I learned quite a few things at the Aliens: Colonial Marines (A:CM) press event, held for journos eager to get their hands on the upcoming FPS. I learned that the game itself is content complete and Gearbox is just polishing the game for its February release date. I learned that Aliens star Michael Biehn is also contributing a voiceover. And I learned that Lance Henriksen is as deadpan in person as he is on screen. (He also told us twenty people “have walked up to me and said, ‘I became a Marine because of Aliens.’”)
Also, here’s Lance Henriksen.
Better yet, I got my eager mitts on the multiplayer mode, where I took on the xenomorphs. Holy crap, I died a lot. More on that in a minute.
In A:CM, an official sequel to the Aliens saga, we play Corporal Winter, one of the four hundred Marines dispatched to learn the whereabouts of the Marines stranded on LV-426. Did I say four hundred? Actually, the majority will die in appalling ways. I know this because Randy Pitchford, CEO of Gearbox, called them “redshirts.”
We saw two scenes from the single player campaign, played in real time in front of us. The first scene takes place on the surface of LV-426, or rather, what’s left of it after the atmospheric processor blew its stack. Parts of it are still on fire seventeen weeks later, when our ship, Sephora, arrives on the scene. Details picked up from the movie–the abandoned armored personnel outside the doors of Hadley’s Hope, pieces of crashed dropship–were perfectly realized.
We stepped into what’s left of the shake-n-bake colony and headed for the operations center. This part is moody and taut, but not yet full of action. Pitchford said that Gearbox wanted to capture not only the intense combat but also the lull before the storm. It worked. I didn’t know when or where it would happen, but I knew that someone’s spine would be ripped out at any second. Probably mine.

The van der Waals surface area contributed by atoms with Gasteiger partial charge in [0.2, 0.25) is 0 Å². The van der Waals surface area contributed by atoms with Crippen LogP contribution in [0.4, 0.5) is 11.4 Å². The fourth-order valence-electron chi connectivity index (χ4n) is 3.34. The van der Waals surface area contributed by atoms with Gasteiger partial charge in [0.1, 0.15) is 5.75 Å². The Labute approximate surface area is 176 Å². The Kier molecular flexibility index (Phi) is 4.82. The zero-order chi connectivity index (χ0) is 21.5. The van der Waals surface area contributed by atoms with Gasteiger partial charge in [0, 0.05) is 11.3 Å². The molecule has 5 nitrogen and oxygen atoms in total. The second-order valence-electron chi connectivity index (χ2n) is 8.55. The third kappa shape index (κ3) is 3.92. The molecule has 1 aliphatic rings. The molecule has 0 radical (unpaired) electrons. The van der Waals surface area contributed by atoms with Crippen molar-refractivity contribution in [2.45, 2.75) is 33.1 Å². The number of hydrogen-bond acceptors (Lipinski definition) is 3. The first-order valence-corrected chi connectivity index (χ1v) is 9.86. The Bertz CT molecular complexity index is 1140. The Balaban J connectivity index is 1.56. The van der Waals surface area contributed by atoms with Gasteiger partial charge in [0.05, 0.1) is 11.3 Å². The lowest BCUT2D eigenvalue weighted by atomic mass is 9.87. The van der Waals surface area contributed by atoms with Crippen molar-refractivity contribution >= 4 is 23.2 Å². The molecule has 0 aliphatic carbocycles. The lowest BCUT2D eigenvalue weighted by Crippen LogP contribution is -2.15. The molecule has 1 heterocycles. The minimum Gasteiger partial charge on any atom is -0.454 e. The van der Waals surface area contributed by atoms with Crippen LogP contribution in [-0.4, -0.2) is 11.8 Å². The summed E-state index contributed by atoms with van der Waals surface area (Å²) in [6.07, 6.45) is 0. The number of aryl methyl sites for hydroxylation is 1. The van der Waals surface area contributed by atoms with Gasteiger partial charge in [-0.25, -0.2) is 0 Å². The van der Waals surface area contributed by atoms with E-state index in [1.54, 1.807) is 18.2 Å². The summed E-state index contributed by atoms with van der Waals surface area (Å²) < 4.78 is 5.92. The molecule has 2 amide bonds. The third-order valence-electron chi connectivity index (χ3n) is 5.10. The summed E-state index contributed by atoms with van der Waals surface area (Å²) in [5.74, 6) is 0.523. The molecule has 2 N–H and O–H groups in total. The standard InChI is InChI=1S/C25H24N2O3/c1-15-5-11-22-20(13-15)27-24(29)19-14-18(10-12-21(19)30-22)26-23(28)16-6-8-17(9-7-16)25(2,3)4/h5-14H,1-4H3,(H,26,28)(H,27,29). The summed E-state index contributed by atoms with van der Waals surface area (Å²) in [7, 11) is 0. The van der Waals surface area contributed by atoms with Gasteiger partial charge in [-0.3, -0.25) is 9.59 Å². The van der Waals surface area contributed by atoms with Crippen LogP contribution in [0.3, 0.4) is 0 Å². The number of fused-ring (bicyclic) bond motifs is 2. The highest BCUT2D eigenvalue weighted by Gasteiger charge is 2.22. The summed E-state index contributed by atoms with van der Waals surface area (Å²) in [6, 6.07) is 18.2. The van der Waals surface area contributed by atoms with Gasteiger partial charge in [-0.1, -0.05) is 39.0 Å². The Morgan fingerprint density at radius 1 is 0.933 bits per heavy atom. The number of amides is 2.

We passed through the medical facility, and the attention to details is so exact that you can see the bed under which Ripley and Newt slept and the remains of the facehugger that Hicks dispatched.
Because we’ve seen Aliens, we know about the lifecycle of the xenomorphs and have more context than these Marines do. Not to worry, the xenomorphs quickly arrive to fill in the knowledge gap. Pity those sentry guns in Aliens ran out of bullets.
The second scene takes place on the Sulaco, the ship that Ripley and co. arrived and left LV-426 on. (Background: The Sulaco had left the planet at the end of Aliens and had ejected Ripley, Newt, and Hicks in the intro to Alien 3. Now it’s unaccountably back in orbit around LV-426. As far as we know, the Marines have no idea it had ever left.) As we explore the Sulaco, we encounter Weyland-Yutani mercs. Cue three-way fights between the Marines, the company, and the aliens.
Uh-oh. We’ve got explosive decompression. The ship’s computer lets us know a hull breach is imminent and suggests the benefits that minimum safe distance has to offer. The music adapts to the situation here, though the continually urgent klaxon in the background gets in the way.
The Sulaco, like all military bases everywhere, has the usual collection of ammo and health power-ups semi-randomly strewn around. Rather large ones, too. You’re absolutely not going to overlook them.